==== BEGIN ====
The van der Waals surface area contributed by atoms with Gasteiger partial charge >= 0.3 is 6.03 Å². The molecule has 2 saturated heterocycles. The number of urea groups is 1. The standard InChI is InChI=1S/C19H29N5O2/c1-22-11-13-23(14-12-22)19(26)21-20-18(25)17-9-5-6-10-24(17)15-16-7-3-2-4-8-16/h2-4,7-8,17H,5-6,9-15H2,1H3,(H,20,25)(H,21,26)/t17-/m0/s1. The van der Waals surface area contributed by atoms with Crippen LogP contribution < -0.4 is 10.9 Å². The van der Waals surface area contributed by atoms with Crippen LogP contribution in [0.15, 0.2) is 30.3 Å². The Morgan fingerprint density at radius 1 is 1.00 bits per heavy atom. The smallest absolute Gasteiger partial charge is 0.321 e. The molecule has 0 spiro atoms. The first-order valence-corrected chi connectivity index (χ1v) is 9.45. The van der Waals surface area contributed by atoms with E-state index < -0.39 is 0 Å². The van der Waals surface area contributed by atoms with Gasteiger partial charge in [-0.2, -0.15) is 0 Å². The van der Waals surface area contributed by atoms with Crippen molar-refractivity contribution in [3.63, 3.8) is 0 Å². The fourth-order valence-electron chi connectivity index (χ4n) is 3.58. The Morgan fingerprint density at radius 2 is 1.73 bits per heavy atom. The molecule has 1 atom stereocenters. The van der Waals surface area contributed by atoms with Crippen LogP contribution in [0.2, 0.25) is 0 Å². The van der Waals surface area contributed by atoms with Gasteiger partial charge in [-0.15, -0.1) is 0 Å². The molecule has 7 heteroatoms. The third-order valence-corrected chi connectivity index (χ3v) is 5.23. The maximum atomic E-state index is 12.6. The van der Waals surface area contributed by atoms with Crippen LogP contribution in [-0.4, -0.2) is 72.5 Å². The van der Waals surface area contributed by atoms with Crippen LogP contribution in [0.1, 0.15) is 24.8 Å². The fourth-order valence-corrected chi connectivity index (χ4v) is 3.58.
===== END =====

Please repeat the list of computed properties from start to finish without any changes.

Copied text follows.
The van der Waals surface area contributed by atoms with Gasteiger partial charge >= 0.3 is 6.03 Å². The molecule has 2 saturated heterocycles. The number of urea groups is 1. The standard InChI is InChI=1S/C19H29N5O2/c1-22-11-13-23(14-12-22)19(26)21-20-18(25)17-9-5-6-10-24(17)15-16-7-3-2-4-8-16/h2-4,7-8,17H,5-6,9-15H2,1H3,(H,20,25)(H,21,26)/t17-/m0/s1. The van der Waals surface area contributed by atoms with Crippen LogP contribution < -0.4 is 10.9 Å². The van der Waals surface area contributed by atoms with Crippen LogP contribution in [0.15, 0.2) is 30.3 Å². The Morgan fingerprint density at radius 1 is 1.00 bits per heavy atom. The smallest absolute Gasteiger partial charge is 0.321 e. The molecule has 0 spiro atoms. The first-order valence-corrected chi connectivity index (χ1v) is 9.45. The van der Waals surface area contributed by atoms with E-state index < -0.39 is 0 Å². The van der Waals surface area contributed by atoms with Gasteiger partial charge in [-0.2, -0.15) is 0 Å². The van der Waals surface area contributed by atoms with Crippen molar-refractivity contribution in [3.63, 3.8) is 0 Å². The fourth-order valence-electron chi connectivity index (χ4n) is 3.58. The Morgan fingerprint density at radius 2 is 1.73 bits per heavy atom. The molecule has 1 atom stereocenters. The van der Waals surface area contributed by atoms with Crippen LogP contribution in [0.2, 0.25) is 0 Å². The van der Waals surface area contributed by atoms with Gasteiger partial charge in [-0.15, -0.1) is 0 Å². The molecule has 7 heteroatoms. The third-order valence-corrected chi connectivity index (χ3v) is 5.23. The maximum atomic E-state index is 12.6. The van der Waals surface area contributed by atoms with Crippen LogP contribution in [-0.4, -0.2) is 72.5 Å². The van der Waals surface area contributed by atoms with Crippen LogP contribution in [0.1, 0.15) is 24.8 Å². The fourth-order valence-corrected chi connectivity index (χ4v) is 3.58.